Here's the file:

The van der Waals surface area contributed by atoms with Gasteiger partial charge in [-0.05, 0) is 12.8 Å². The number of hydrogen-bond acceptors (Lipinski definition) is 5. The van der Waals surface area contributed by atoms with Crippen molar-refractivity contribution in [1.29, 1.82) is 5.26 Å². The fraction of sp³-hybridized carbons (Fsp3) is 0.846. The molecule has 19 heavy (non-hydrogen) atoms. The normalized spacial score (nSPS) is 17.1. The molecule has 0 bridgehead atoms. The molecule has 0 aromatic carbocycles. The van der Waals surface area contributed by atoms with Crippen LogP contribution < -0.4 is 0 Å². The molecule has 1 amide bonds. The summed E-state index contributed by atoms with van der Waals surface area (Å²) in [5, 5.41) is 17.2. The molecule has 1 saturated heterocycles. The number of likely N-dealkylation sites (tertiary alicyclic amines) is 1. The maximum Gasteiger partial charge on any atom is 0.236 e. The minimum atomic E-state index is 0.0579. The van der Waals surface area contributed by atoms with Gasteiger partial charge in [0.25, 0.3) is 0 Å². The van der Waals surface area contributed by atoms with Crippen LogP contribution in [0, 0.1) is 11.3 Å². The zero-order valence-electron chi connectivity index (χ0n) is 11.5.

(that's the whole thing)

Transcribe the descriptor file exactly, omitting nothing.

The van der Waals surface area contributed by atoms with Gasteiger partial charge in [-0.05, 0) is 12.8 Å². The number of hydrogen-bond acceptors (Lipinski definition) is 5. The van der Waals surface area contributed by atoms with Crippen molar-refractivity contribution in [1.29, 1.82) is 5.26 Å². The fraction of sp³-hybridized carbons (Fsp3) is 0.846. The molecule has 19 heavy (non-hydrogen) atoms. The normalized spacial score (nSPS) is 17.1. The molecule has 0 bridgehead atoms. The molecule has 0 aromatic carbocycles. The van der Waals surface area contributed by atoms with Crippen LogP contribution < -0.4 is 0 Å². The molecule has 1 amide bonds. The summed E-state index contributed by atoms with van der Waals surface area (Å²) in [5, 5.41) is 17.2. The molecule has 1 saturated heterocycles. The number of likely N-dealkylation sites (tertiary alicyclic amines) is 1. The maximum Gasteiger partial charge on any atom is 0.236 e. The minimum atomic E-state index is 0.0579. The van der Waals surface area contributed by atoms with Gasteiger partial charge in [0.25, 0.3) is 0 Å². The van der Waals surface area contributed by atoms with Crippen LogP contribution in [0, 0.1) is 11.3 Å². The zero-order valence-electron chi connectivity index (χ0n) is 11.5.